The Knuckles Mountain Range rises to the east of Matale and Kandy in Central Province and derives its name from a series of peaks in the west of the massif that resemble the knuckles of a clenched fist. However, although this name was adopted by early British surveyors, the local Sinhalese residents have traditionally referred to the area as Dumbara Kanduvetiya, meaning “mist-laden mountains”.
The entire region is characterised by the astounding landscapes that are often enveloped in thick layers of cloud, which imbues an ethereal charm. However, in addition to its aesthetic value, the Knuckles is of great scientific interest, too, and this has been acknowledged globally by including the Knuckles Conservation Forest in the island’s latest inscription to the World Heritage List (The Central Highlands of Sri Lanka, 2010). Its importance cannot be underestimated: 64% of the amphibians and 51% of the reptiles in the Knuckles Conservation Forest are endemic. The area is a climatic microcosm of the island as a whole, with typical conditions of all climatic zones being displayed in the massif. At higher elevations there is a series of isolated cloud forests, harbouring a variety of flora and fauna, some of which cannot be found anywhere else in the world. Although the range constitutes only approximately 0.03% of the island’s total area it is home to a significantly higher proportion of the country’s biodiversity.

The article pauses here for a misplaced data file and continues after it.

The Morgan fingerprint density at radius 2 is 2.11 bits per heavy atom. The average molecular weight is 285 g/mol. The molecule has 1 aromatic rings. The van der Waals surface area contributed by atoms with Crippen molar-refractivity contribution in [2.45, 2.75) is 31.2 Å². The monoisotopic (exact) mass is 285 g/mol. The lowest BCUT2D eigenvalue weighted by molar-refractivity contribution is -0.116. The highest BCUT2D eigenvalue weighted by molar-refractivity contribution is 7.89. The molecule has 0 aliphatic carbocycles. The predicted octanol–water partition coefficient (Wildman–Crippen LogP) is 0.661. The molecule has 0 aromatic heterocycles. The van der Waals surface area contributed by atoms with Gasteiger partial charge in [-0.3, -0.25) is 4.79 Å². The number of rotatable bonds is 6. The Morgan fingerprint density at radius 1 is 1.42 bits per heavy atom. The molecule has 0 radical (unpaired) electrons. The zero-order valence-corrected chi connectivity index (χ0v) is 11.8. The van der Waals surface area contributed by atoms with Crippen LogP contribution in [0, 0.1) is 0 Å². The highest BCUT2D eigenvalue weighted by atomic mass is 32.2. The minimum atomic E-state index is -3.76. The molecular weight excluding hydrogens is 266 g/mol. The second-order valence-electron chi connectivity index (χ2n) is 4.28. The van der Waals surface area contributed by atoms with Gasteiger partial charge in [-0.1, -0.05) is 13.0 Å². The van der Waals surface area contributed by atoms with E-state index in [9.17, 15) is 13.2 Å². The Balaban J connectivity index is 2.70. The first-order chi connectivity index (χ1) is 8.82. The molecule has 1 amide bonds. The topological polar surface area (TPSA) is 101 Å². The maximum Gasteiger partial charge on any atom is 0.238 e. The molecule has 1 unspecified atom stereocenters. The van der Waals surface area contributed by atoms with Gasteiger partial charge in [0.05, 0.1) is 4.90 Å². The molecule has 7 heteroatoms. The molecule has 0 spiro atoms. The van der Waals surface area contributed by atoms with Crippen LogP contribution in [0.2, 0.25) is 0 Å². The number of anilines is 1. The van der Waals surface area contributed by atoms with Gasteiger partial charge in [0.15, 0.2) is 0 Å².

The range has traces of human life dating back to the Mesolithic period, the Early Iron Age, and the Pre- Colonial period (before 1505). Several sites dated at 28,000 BC have been identified and associated relics, primary tool types, and microliths, have been found. A number of caves that were occupied by Mesolithic man have recently been identified. The area is rich in prehistoric evidence and further research is expected to provide additional information about its occupation in prehistory. Several caves with drip-ledges dating from the Iron Age (2nd century BC to 1st century AD) have been discovered.
The Knuckles is an ideal area for hiking and trekking or kicking back and communing with nature! The region is still a tourist backwater, which will appeal to many visitors, although there is good quality accommodation available at isolated locations round about.Trip Planner